Survivors who report to health facilities are hosted in temporary safe houses to reduce the risk of further abuse and reduce the stigma that victims and survivors face. But in these facilities, survivors face overcrowding, a lack of access to basic needs, separation from family members, and the breakdown of protective social mechanisms. They remain vulnerable to exploitation and abuse and experience fear, low self-esteem, anger, shame, sadness and guilt. They may suffer anxiety-related disorders, injury, clinical depression and a fear of reintegration into society. Those who manage to report to health facilities are just the tip of the iceberg.”

-Ashenafi Asmelash, Mums for Mums’ Executive Director

The Impacts of Safe-House Work

 Girl survivor at an Association for Women’s Sanctuary and Development safe house in Ethiopia.
Our partners not only care for GBV survivors but can also provide them with opportunities to learn life skills and achieve economic empowerment. 

Photo courtesy of AWSAD

Humanitarian aid alone is not enough for the survivors of sexual violence to recover and lead meaningful and dignified lives. Our partners provide the full cycle of support - from relief and rehabilitation to helping survivors of sexual violence see a better future and rebuild their lives. 

For women, it’s supporting the healing process and finding a future by starting their own business. 

For elder survivors, it’s making it possible to reach their families through the Internet and lift their spirits. 

For children that have faced the horrors of war, it’s spending time with them every week, telling them stories or helping them with homework. 

For girls like Amira, a girl of high school age who was working at a coffee shop when she was assaulted, it’s learning what happened to her was gender-based violence. After she went through the awareness program with our partner Mums for Mums, she was able to share her story with others and begin to move on from her experience. 



The Safe House: How Women Recover from the Trauma of War

Imagine you are a woman from a village under attack in Ethiopia’s civil war. You’ve lost communication with your husband and your children are crying for food but there is none. You try to leave for the safety of another village, but on the way, you are accosted, brutalized and subjected to sexual violence. You’re not sure who to trust anymore, and what little strength you had has now been sapped. 

Thank You to Our Donors

We are incredibly proud of the work that we have accomplished through our partnership with Mums for Mums, Agar Ethiopia Charitable Society, and AWSAD, and we extend our heartfelt thanks to everyone who has supported us in our work in Ethiopia and Tigray region over the last few years. Your generosity, dedication, and commitment have made all the difference, and we are deeply grateful for your support. We look forward to continuing to work alongside you as we invest in the power of women survivors in other parts of the world as they transform their lives and inspire generations to come.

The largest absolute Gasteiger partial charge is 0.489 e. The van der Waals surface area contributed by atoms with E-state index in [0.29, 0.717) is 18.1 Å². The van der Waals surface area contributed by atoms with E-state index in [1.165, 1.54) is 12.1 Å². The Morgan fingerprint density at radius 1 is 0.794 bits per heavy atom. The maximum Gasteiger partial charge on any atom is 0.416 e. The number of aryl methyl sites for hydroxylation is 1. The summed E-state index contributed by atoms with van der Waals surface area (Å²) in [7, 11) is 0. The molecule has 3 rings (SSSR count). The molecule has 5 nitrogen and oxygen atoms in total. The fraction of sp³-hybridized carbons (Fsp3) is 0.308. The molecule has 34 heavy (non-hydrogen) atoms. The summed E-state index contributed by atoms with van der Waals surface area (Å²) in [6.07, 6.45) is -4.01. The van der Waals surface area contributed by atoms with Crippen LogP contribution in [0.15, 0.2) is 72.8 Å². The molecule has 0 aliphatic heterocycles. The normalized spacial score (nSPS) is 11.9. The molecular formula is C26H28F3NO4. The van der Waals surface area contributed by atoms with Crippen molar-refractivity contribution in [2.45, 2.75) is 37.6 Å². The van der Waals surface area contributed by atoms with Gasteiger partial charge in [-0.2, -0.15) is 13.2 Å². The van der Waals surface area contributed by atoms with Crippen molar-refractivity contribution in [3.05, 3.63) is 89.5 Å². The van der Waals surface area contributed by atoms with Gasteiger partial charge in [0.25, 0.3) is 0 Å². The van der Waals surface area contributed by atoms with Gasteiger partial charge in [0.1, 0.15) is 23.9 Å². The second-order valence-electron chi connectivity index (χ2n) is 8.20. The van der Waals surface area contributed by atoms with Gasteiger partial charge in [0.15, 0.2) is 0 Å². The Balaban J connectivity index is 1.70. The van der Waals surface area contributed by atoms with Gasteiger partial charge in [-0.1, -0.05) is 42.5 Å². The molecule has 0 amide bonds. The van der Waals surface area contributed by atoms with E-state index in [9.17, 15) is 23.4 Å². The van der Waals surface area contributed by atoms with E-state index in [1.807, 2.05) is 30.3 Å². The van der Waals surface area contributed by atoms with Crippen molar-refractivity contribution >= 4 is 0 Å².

Women like Meron, who like many of the women we supported through Mums for Mums, whose life was changed after being caught in the crossfire of the war in Tigray. 

Meron, pictured outside of her coffee house.

Excluded by her by her family, Meron launched a coffee house which provided her with economic support in her isolation. Three months after the launch of her coffee house, she learned from a mentor at Mums for Mums that she was eligible for a cash grant to expand her business. Since then, she has used the cash grant to expand her coffee house’s services and has seen an increase in customers. Meron has also opened her own savings account.

“I was sensing then that life as I knew it was changed. Against all odds of [my] life, I have never faltered on my dream of having [my] own source of income.”


And women like Birhane*, who faced significant challenges when she lost her husband.

Birhane began to struggle with health complications, which made it difficult to perform her job as a daily laborer and earn an income. As a result, she and her children became homeless. After she was raped by a stranger in the middle of the night, Birhane experienced severe mental distress and was referred to the Agar Ethiopia Charitable Society for support. Through the Agar Ethiopia Charitable Society, she underwent rehabilitation and received training to prepare her to earn an income. After completing the training, she received a fund to open her own shop. Thanks to this support, Birhane was able to rebuild her life and provide for her family.

Women's Opportunity Center - crafting handmade goods
We are thrilled to offer exquisite hand-crafted creations by women in our Rwanda program! From bright foldable tote bags to one-of-a-kind bracelets, every purchase supports talented women survivors of war on their path to self-reliance.